If you’re buying foreign currency using your card, you might need to show a valid ID such as a driver’s licence or a passport. You can exchange cash in person or order online and get the cash delivered to your home.

But bear in mind that carrying around a big wodge of cash might not be very safe. If your money is lost or stolen, then you’re unlikely to get it back. So you might also want to use a fee-free card, as we explain in the next section.

Find a travel money card/debit card/credit card with low or no foreign transaction fees

One of the easiest ways to avoid foreign transaction fees is to use a debit or credit card that doesn’t charge them.

Fortunately, many of the top-rated current accounts don’t charge foreign transaction fees, so you don’t have to look very hard to find a good one.

Or you could sign up to a specialist travel card that lets you load money onto it and choose from a range of currencies without incurring any fees. These cards usually come with an app to make it easy to add money and move funds between currencies.

Select the local currency if at an ATM or a pay-point

When withdrawing cash or paying for things with your card while abroad, the machine should give you the option of paying in sterling or the local currency.

It’s usually more cost-effective to opt for paying in the local currency. This is because the transaction will be converted using the exchange rate set by your card provider, such as Visa or Mastercard.

But if you select the sterling option, then the exchange rate will be set by the retailer or the ATM owner – known as the “dynamic currency conversion” (DCC). Not only are they likely to have an unfavourable exchange rate compared to the one set by your provider, but you could be charged fees on top, so it’s usually best to avoid this.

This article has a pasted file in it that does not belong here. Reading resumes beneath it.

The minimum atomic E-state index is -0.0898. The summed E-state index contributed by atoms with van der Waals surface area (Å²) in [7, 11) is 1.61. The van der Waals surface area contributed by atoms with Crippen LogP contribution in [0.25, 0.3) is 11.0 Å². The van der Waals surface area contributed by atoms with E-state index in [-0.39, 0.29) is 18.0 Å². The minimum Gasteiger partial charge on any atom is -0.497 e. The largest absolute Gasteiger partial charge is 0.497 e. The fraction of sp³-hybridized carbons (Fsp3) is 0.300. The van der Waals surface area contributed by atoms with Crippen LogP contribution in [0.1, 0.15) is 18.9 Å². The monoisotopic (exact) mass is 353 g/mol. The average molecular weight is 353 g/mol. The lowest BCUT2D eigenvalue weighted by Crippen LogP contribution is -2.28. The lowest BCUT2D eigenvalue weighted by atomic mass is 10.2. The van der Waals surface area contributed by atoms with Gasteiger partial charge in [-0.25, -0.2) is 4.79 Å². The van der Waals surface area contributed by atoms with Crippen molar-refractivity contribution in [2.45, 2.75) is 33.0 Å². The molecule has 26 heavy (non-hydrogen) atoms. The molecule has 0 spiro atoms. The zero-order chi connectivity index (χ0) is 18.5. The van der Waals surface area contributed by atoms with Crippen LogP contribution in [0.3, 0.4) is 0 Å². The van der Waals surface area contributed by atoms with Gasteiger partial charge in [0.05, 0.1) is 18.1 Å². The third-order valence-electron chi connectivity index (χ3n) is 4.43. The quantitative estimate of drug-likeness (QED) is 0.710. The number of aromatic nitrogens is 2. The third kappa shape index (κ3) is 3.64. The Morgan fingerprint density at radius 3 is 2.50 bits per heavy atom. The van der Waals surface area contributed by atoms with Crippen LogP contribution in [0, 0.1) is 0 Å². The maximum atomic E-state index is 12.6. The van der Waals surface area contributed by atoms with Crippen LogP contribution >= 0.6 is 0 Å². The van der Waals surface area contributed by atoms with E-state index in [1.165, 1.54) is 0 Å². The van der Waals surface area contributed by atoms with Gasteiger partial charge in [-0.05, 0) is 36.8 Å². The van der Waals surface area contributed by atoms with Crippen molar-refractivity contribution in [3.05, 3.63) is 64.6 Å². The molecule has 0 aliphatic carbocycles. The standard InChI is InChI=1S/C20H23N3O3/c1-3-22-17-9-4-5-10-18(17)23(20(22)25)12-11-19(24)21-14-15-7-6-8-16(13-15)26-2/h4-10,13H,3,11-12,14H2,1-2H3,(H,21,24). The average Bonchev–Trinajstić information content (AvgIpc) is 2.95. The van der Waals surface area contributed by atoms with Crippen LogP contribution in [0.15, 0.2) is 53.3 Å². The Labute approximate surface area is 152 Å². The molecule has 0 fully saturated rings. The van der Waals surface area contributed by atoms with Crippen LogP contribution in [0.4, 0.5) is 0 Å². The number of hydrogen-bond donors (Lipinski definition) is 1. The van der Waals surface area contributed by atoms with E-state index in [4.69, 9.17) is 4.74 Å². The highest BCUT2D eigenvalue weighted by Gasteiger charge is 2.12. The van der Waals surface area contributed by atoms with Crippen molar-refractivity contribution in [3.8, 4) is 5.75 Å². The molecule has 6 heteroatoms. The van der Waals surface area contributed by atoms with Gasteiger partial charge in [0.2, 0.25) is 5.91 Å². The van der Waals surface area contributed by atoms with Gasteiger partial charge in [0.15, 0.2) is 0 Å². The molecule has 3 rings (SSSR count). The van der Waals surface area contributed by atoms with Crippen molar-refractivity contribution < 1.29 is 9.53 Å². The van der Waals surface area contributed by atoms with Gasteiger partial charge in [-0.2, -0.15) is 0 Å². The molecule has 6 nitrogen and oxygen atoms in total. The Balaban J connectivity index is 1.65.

Avoid making transactions in foreign currencies when paying for something online

If you’re buying an item online using a non-UK website, the payment may also incur a non-sterling transaction fee.

You might want to either avoid using websites that charge you in foreign currency or use a bank card that doesn’t charge fees.

Some international websites let you set your location as the UK, which might convert the price into sterling. Check the exchange rate and whether the website adds any extra fees.

Bottom line

It’s best to think ahead before you travel by exchanging cash and signing up to a fee-free bank account, which will give you one less thing to worry about when you’re away. If you are using your card abroad, make sure to always pay in the local currency to keep your costs down.

If you are on the hunt for a debit card with no foreign transaction fees, a growing number of banks offer current accounts that are free to use when spending abroad — and some come with extra perks such as cashback, too.

Frequently asked questions